Traveling by bus from Bangkok to Chiang Mai is an easy, affordable, and comfortable option for your journey. Buses bound for Chiang Mai originate from the Northern and Northeastern Bus Terminal (Mochit), with many companies, such as Bangkok Busline, Siam FirstNew Viriya, and more, serving the route with departures throughout the day, giving you plenty of options to choose from. Most buses leave after 8 pm and arrive early in the morning the next day. However, during peak seasons, such as Thai festivals like Songkran in April or Khao/Ok Phansa in July/October, it is advisable to book in advance. Prices vary based on the level of comfort of the bus. If you can afford to pay extra baht, opt for VIP coaches with 24 seats, which provide ample space for both your legs and elbows, starting at 800 THB. However, even the cheapest buses from Bangkok, starting at 500 THB, are comfortable enough to sleep through the journey.
It’s worth noting that the Mochit Bus Terminal is enormous, but there are plenty of staff available to help passengers navigate their way. Upon arrival, you will be greeted at the entrance and directed to the correct platform, providing you with peace of mind throughout your journey.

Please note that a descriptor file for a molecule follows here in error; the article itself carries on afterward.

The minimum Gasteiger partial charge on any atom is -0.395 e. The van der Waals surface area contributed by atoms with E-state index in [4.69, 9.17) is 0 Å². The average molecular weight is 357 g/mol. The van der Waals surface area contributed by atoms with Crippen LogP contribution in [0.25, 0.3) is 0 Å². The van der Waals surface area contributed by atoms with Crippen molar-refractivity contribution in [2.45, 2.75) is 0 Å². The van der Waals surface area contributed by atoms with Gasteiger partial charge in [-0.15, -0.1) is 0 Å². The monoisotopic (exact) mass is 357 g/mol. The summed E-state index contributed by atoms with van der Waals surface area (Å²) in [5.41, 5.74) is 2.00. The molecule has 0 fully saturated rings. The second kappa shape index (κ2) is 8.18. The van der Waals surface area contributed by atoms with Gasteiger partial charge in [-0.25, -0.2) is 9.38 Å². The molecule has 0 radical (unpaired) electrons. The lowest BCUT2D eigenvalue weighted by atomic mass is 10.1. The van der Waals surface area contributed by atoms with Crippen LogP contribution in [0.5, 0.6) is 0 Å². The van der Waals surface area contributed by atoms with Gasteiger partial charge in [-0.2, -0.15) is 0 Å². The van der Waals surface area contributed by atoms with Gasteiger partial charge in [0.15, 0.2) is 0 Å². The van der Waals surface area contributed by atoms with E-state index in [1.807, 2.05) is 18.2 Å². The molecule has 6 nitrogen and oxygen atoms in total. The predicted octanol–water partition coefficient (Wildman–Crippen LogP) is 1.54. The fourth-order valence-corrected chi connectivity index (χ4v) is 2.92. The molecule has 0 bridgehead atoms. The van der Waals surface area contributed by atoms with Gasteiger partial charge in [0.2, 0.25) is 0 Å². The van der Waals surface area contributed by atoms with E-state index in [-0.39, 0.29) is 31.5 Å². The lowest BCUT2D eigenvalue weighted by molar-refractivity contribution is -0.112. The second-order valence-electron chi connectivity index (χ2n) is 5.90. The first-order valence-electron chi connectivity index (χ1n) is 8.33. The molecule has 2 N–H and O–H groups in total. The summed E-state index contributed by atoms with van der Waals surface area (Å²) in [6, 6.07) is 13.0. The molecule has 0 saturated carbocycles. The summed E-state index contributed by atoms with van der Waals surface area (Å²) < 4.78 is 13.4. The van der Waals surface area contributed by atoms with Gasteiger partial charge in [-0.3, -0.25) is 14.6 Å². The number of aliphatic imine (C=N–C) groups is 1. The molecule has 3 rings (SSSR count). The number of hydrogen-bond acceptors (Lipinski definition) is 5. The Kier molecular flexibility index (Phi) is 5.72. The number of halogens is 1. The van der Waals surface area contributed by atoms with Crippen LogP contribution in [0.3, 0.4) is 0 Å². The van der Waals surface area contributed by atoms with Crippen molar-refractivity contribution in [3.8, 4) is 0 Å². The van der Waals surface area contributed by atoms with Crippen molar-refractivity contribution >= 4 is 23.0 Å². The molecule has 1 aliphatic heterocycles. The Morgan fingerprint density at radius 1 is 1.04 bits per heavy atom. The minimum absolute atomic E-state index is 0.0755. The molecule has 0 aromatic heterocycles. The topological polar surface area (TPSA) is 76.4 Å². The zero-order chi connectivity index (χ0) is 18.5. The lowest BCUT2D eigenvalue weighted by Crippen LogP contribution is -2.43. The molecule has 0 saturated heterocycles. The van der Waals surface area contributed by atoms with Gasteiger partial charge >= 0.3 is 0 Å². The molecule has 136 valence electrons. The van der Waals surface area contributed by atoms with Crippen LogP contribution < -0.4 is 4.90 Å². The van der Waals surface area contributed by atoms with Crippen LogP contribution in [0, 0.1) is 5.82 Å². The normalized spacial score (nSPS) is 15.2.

Traveling by bus from Bangkok to Chiang Mai is a convenient, affordable, and comfortable option for the long journey. Buses bound for Chiang Mai depart from the Northern and Northeastern Bus Terminal (Mochit), with many companies such as Bangkok Busline and Siam FirstNew Viriya providing daily departures throughout the day. Most buses leave after 8 pm and arrive early in the morning the next day. During peak seasons, such as Thai festivals like Songkran in April or Khao/Ok Phansa in July/October, it is advisable to book in advance. Prices vary based on the level of comfort, with VIP coaches having 24 seats and costing around 800 THB, providing ample space for both legs and elbows. However, even the cheapest buses (from 500 THB) offer comfortable travel and are suitable for sleeping during the journey.
The Mochit Bus Terminal may seem daunting due to its size, but there is plenty of staff available to assist passengers in finding their way. Upon arrival, passengers will be directed to the correct platform, providing a sense of ease and comfort.back to menu ↑
The Scenic Route: Traveling from Bangkok to Chiang Mai by Train